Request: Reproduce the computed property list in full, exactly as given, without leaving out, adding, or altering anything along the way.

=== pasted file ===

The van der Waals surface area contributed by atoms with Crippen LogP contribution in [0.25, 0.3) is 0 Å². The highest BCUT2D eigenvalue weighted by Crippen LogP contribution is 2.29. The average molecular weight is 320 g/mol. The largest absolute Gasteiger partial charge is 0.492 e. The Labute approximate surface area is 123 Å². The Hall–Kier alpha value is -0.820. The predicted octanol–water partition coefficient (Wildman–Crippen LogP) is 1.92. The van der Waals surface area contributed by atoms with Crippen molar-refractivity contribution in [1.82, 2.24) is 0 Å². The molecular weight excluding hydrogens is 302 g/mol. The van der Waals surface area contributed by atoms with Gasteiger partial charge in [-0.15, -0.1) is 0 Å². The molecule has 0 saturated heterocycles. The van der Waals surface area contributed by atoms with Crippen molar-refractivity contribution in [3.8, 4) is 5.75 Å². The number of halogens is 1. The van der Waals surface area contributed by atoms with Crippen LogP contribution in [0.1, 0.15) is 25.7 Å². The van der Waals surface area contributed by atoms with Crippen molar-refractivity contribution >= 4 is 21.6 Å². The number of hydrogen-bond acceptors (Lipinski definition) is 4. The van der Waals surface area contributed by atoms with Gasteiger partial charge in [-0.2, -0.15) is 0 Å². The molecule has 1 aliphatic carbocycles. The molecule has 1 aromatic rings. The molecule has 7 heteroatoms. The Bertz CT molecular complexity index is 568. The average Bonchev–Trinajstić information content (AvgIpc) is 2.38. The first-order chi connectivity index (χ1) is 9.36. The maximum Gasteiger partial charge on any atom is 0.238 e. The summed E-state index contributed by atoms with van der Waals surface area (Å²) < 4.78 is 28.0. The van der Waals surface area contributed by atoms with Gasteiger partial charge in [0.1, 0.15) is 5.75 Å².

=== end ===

The van der Waals surface area contributed by atoms with Crippen LogP contribution in [0.25, 0.3) is 0 Å². The highest BCUT2D eigenvalue weighted by Crippen LogP contribution is 2.29. The average molecular weight is 320 g/mol. The largest absolute Gasteiger partial charge is 0.492 e. The Labute approximate surface area is 123 Å². The Hall–Kier alpha value is -0.820. The predicted octanol–water partition coefficient (Wildman–Crippen LogP) is 1.92. The van der Waals surface area contributed by atoms with Crippen molar-refractivity contribution in [1.82, 2.24) is 0 Å². The molecular weight excluding hydrogens is 302 g/mol. The van der Waals surface area contributed by atoms with Gasteiger partial charge in [-0.15, -0.1) is 0 Å². The molecule has 0 saturated heterocycles. The van der Waals surface area contributed by atoms with Crippen molar-refractivity contribution in [3.8, 4) is 5.75 Å². The number of halogens is 1. The van der Waals surface area contributed by atoms with Crippen LogP contribution in [0.1, 0.15) is 25.7 Å². The van der Waals surface area contributed by atoms with Crippen molar-refractivity contribution >= 4 is 21.6 Å². The number of hydrogen-bond acceptors (Lipinski definition) is 4. The van der Waals surface area contributed by atoms with Gasteiger partial charge in [-0.2, -0.15) is 0 Å². The molecule has 1 aliphatic carbocycles. The molecule has 1 aromatic rings. The molecule has 7 heteroatoms. The Bertz CT molecular complexity index is 568. The average Bonchev–Trinajstić information content (AvgIpc) is 2.38. The first-order chi connectivity index (χ1) is 9.36. The maximum Gasteiger partial charge on any atom is 0.238 e. The summed E-state index contributed by atoms with van der Waals surface area (Å²) < 4.78 is 28.0. The van der Waals surface area contributed by atoms with Gasteiger partial charge in [0.1, 0.15) is 5.75 Å².